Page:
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44 articles

Holiday season supermarket displays: colors, curios, and comestibles.

When most Americans hear the phrase “holiday season” they tend to think of the end of the year—generally the time frame from Thanksgiving to Christmas (or Hanukkah), then to New Year’s Day  But our appetite for celebratory gestures—and the marketplace’s zeal to respond to it through commodification—has essentially expanded the holiday season to Halloween, given

In small biz, do red-letter signs yield red-letter days?

As I prep for a much longer, photo-heavy blog article, I offer this brief filler, with a new take on some familiar material: a declining, heavily vacant strip mall in a suburban area, this time in metro DC (the Maryland side).We’ve all been here before: these days, blighted strip malls are just as common in

Takoma Park, DC’s preferred prodigal suburb, takes al fresco to the streets.

Looking out the window from inside a café in Takoma Park, Maryland, patrons get astraightforward view of the café’s al fresco diners.Nothing too remarkable about the image at first blush, beyond the unusually high level of care afforded to separating the seating from the sidewalk. Not only does the dining space feature attractive, movable wrought

Pedestrian fencing in the median: jerry-rigged to stop jaywalking?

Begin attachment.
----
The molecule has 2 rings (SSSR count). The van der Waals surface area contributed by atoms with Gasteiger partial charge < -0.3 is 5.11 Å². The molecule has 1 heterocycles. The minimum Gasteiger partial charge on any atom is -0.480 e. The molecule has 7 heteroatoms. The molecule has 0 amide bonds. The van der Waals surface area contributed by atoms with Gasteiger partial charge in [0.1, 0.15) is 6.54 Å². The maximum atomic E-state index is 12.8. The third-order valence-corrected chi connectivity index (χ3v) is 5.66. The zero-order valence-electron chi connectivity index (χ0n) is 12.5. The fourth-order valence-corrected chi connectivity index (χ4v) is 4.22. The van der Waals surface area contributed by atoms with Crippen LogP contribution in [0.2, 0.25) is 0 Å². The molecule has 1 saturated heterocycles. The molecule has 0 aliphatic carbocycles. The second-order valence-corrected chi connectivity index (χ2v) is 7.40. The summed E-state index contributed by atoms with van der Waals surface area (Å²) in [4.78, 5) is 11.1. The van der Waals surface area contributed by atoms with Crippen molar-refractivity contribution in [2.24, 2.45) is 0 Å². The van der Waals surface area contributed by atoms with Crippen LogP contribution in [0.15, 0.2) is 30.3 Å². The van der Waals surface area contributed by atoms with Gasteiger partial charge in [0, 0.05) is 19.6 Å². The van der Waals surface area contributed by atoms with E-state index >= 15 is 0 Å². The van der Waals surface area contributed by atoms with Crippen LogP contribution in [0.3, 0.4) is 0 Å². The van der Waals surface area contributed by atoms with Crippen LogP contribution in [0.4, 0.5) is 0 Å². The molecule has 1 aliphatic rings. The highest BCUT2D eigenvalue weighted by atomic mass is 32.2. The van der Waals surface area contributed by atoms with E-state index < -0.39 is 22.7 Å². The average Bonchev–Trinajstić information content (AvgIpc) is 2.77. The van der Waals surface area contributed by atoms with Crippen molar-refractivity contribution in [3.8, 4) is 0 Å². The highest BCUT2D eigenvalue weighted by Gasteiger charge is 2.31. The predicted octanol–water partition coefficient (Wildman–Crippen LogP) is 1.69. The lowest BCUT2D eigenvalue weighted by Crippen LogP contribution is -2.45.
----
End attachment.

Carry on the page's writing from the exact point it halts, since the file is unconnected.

Sure, despite considerable improvements in the last two decades, the American urban environment is still much more pedestrian unfriendly than that in most other developed countries. But urban advocates all too often assert this with a certitude that, if we plumb beyond the generalizations, reveals that it isn’t always fair. Or even accurate. First of

Windowless storefronts: sure, you can’t see in. But is it an oversight?

Silver Spring, Maryland hugs one of the corners of the District of Columbia. Thanks to this proximity, it’s booming as a bedroom community, much like the better-known, ritzier Bethesda just five miles away. It’s an edge city, a satellite suburb with an unusually high concentration of jobs, which owes its current employment density to its

Aberdeen XChange: a growth machine that choked before the engine’s finished revving.

In the Baltimore exurb of Aberdeen, Maryland, a brand-new strip mall sits on a corner at a moderately busy intersection, awaiting a tenant.Aberdeen XChange is not bad looking, as strip malls go. It aligns with contemporary architectural standards for this type of thing: its chief cladding materials consist of tan fake stucco (probably EIFS) and